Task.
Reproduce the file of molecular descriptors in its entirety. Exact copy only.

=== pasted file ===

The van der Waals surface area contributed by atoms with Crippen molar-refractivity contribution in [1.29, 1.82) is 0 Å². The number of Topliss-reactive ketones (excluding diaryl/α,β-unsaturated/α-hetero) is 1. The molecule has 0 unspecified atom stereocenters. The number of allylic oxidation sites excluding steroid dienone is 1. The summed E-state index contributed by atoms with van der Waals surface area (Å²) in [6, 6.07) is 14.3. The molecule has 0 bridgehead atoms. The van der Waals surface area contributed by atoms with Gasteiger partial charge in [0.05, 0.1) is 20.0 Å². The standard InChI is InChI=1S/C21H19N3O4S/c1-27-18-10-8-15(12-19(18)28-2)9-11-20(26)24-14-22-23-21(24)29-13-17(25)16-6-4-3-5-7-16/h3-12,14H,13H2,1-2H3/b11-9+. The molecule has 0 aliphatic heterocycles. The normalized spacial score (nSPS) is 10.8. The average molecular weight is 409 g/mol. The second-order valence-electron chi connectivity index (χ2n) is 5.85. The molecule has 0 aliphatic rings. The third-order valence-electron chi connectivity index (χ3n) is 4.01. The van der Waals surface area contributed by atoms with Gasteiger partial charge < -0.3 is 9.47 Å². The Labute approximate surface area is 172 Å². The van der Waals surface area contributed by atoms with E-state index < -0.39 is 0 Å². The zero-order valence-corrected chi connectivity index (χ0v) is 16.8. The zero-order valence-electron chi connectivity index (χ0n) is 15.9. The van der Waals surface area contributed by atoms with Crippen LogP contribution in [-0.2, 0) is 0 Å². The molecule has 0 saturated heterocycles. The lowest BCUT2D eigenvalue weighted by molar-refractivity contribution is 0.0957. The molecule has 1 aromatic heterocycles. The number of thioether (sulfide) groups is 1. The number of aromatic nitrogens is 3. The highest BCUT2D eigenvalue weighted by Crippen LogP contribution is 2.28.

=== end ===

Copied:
The van der Waals surface area contributed by atoms with Crippen molar-refractivity contribution in [1.29, 1.82) is 0 Å². The number of Topliss-reactive ketones (excluding diaryl/α,β-unsaturated/α-hetero) is 1. The molecule has 0 unspecified atom stereocenters. The number of allylic oxidation sites excluding steroid dienone is 1. The summed E-state index contributed by atoms with van der Waals surface area (Å²) in [6, 6.07) is 14.3. The molecule has 0 bridgehead atoms. The van der Waals surface area contributed by atoms with Gasteiger partial charge in [0.05, 0.1) is 20.0 Å². The standard InChI is InChI=1S/C21H19N3O4S/c1-27-18-10-8-15(12-19(18)28-2)9-11-20(26)24-14-22-23-21(24)29-13-17(25)16-6-4-3-5-7-16/h3-12,14H,13H2,1-2H3/b11-9+. The molecule has 0 aliphatic heterocycles. The normalized spacial score (nSPS) is 10.8. The average molecular weight is 409 g/mol. The second-order valence-electron chi connectivity index (χ2n) is 5.85. The molecule has 0 aliphatic rings. The third-order valence-electron chi connectivity index (χ3n) is 4.01. The van der Waals surface area contributed by atoms with Gasteiger partial charge < -0.3 is 9.47 Å². The Labute approximate surface area is 172 Å². The van der Waals surface area contributed by atoms with E-state index < -0.39 is 0 Å². The zero-order valence-corrected chi connectivity index (χ0v) is 16.8. The zero-order valence-electron chi connectivity index (χ0n) is 15.9. The van der Waals surface area contributed by atoms with Crippen LogP contribution in [-0.2, 0) is 0 Å². The molecule has 0 saturated heterocycles. The lowest BCUT2D eigenvalue weighted by molar-refractivity contribution is 0.0957. The molecule has 1 aromatic heterocycles. The number of thioether (sulfide) groups is 1. The number of aromatic nitrogens is 3. The highest BCUT2D eigenvalue weighted by Crippen LogP contribution is 2.28.